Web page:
In post-revolutionary America, grand, heroic, and idealized portraits of American leaders held no appeal for the country. Distrustful of what those grand and romanticized paintings stood for, Americans preferred simple and realistic portrayals of their patriots and leaders. One such realistic portrait was done by American artist Gilbert Stuart in 1796 and is now known as the Lansdowne Portrait because it was given as a gift to William Petty of Lansdowne. The painting is full of symbolism and representations of the new country and appealed to the vision of a government for the people that appealed to American citizens.
Washington is portrayed standing, in a black suit and powdered wig with his right hand outstretched in an oratorical manner and his left holding a ceremonial sword. His demeanor is commanding, yet open. The background is inspired by the Roman Republic with Doric columns with red drapes wrapped around them. A rainbow shoots through the sky symbolizing God’s agreement with the new country after the Revolutionary War and the prosperity that will follow. Washington’s suit is simple and not adorned with medals and ornaments typical of portraits in Europe. His sword is ceremonial and signifies his role in the Revolution and his role as commander-in-chief, but also stands for a democratic form of government over a monarchy. On the table beside Washington are volumes of the Journal of Congress and The Federalist Papers with the Constitution underneath them. They are all together on the table to symbolize the balance of powers within the new American government. Despite fears that glorifying a war hero would encourage a dictatorship, the simple characteristics of Washington and the importance placed on democracy appealed to Americans.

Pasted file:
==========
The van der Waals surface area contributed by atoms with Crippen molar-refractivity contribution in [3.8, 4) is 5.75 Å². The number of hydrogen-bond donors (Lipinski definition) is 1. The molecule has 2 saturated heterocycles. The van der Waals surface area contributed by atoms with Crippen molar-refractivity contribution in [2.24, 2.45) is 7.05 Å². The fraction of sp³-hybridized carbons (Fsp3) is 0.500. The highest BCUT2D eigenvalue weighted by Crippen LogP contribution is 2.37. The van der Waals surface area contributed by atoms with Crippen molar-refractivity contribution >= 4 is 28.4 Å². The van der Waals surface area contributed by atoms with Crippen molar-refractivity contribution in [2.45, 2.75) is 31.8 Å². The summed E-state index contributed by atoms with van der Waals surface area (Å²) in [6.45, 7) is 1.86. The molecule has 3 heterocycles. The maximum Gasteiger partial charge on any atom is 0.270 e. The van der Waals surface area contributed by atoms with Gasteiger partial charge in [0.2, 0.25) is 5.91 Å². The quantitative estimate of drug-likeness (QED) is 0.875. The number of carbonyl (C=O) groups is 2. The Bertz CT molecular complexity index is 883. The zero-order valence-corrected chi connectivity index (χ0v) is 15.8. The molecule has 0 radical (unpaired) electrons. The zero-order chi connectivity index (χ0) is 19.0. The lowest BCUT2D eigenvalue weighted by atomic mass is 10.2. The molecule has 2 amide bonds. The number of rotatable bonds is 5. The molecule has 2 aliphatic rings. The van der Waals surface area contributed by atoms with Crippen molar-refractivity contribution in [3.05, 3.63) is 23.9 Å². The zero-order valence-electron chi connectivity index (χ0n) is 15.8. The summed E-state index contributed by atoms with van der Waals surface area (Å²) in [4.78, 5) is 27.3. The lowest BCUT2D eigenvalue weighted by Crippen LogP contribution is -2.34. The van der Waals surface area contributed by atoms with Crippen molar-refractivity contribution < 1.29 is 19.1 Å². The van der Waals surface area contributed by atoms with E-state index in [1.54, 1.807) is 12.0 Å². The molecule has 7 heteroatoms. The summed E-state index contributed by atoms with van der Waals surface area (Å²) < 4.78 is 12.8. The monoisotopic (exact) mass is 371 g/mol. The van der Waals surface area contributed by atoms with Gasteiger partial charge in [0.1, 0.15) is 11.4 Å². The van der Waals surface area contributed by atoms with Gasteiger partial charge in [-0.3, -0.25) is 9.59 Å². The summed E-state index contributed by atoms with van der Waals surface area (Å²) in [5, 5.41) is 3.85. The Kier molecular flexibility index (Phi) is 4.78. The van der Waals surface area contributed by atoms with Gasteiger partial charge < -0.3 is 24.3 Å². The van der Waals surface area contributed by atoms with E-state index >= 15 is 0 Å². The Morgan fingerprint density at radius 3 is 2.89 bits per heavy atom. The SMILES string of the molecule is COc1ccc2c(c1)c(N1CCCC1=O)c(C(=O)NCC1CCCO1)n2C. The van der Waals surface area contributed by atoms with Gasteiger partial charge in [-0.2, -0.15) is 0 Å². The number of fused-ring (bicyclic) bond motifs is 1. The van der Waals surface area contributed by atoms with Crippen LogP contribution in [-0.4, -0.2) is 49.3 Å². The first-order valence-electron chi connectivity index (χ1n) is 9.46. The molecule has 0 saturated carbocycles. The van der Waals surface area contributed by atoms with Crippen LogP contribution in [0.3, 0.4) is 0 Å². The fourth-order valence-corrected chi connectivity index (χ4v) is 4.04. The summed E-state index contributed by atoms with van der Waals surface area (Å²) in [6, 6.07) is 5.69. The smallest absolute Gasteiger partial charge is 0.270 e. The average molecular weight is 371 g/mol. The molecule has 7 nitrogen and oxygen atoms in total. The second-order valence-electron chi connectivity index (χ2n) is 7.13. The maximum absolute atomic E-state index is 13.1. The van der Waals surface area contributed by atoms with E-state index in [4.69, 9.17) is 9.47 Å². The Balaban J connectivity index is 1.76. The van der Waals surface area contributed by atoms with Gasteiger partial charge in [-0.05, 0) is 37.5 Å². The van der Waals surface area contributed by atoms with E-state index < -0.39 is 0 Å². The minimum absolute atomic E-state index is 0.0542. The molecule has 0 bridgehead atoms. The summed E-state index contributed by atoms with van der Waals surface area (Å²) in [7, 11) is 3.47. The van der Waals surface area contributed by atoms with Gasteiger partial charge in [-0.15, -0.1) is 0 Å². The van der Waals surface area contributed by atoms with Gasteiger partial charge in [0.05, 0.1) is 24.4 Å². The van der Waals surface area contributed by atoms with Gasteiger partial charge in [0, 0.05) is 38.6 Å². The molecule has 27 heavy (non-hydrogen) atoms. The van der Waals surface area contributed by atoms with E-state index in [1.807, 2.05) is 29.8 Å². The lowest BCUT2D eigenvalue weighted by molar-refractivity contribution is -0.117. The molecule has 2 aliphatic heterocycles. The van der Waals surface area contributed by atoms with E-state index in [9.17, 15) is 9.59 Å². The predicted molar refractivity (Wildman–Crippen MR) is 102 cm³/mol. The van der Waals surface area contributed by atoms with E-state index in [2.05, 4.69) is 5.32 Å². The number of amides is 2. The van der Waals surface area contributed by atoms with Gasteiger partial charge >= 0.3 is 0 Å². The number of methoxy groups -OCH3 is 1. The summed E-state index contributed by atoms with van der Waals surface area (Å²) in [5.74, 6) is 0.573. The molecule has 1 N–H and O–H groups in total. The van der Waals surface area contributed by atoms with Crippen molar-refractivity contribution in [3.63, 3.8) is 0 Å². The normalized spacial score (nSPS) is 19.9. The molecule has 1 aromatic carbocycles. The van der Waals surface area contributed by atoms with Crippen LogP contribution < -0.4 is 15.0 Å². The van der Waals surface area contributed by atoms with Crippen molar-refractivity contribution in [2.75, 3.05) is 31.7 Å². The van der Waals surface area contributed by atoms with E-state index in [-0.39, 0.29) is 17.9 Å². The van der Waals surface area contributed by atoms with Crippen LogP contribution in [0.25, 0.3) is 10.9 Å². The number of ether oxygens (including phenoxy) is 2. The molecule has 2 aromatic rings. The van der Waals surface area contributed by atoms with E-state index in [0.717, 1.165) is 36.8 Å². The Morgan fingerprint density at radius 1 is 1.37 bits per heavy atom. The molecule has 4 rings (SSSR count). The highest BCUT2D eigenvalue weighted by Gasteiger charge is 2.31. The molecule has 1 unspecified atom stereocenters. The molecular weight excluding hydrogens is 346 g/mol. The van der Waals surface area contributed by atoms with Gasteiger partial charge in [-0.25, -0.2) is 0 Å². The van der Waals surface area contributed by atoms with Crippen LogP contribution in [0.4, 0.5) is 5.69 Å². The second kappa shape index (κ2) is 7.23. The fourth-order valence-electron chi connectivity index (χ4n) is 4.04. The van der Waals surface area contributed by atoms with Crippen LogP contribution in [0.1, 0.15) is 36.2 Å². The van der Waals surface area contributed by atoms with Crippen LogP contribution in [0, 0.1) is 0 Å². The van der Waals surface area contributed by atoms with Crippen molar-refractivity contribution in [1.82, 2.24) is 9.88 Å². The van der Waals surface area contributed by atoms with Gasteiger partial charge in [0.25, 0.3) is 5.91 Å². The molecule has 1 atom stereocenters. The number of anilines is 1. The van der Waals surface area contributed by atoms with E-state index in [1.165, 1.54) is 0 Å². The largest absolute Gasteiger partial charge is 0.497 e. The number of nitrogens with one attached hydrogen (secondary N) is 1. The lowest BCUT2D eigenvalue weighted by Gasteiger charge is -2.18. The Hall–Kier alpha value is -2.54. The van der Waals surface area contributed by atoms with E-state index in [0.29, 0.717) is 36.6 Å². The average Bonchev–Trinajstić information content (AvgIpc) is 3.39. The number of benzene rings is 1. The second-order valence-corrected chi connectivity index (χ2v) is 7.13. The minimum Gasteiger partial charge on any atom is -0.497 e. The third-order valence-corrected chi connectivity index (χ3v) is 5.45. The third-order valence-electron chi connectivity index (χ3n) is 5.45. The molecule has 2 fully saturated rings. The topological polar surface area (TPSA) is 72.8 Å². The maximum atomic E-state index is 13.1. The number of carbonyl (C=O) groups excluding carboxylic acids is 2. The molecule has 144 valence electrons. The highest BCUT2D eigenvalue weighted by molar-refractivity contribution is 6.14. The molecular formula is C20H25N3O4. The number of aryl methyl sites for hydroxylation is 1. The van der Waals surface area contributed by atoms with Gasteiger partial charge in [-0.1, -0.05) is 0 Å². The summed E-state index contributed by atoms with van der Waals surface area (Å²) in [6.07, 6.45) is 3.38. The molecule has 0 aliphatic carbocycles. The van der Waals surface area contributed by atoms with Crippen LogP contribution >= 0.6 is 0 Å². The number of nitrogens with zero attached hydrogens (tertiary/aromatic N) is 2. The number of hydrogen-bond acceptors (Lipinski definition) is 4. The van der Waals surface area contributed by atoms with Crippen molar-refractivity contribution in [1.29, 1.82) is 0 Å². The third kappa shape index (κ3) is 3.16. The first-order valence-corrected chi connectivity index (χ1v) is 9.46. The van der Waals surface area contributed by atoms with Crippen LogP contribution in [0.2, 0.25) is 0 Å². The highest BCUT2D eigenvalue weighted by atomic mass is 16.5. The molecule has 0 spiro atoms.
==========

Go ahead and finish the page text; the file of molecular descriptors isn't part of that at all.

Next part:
The kings of Rome were overthrown in 509 BCE, establishing the period of the Republic. During this period, Rome conquered vast amounts of land throughout the continent of Europe, which put a strain on its political system and weakened the power of the Senate. Art was used to insight political and social change and ease the tension on the political system. The life-size bronze statue Aulus Metellus was used to speak to the people, assuring them that their government was working in their interests. Artists of the Republican period were keen on creating believable images based on careful study called naturalism. Romans loved accurate and faithful portraits of their leaders and were drawn to the confidence in the Republic exuded by these faithful representations.
Aulus Metellus is a remarkable statue due to its naturalism and its ability to interact with the viewer. The life size statue of a Roman official (the name is inscribed in the hem of his robe) stretches his hand out toward the crowd he is addressing. With his arm outstretched toward the people, the official is letting the public know that he has the power and authority to help them. His pose makes him ‘one of the people’ rather than some god-like government official. His toga is neatly folded and draped around his body, which is un-idealized, marking him as a governmental official, but an official that is of the people and works for the people. His features are common and not idealized like the statues of the gods were. Viewers would be able to identify with this statue and place their trust in the government this official hails from. The portrayal of senators and officials as caring and strong individuals helped restore trust and ease the tension on the Republic’s political system.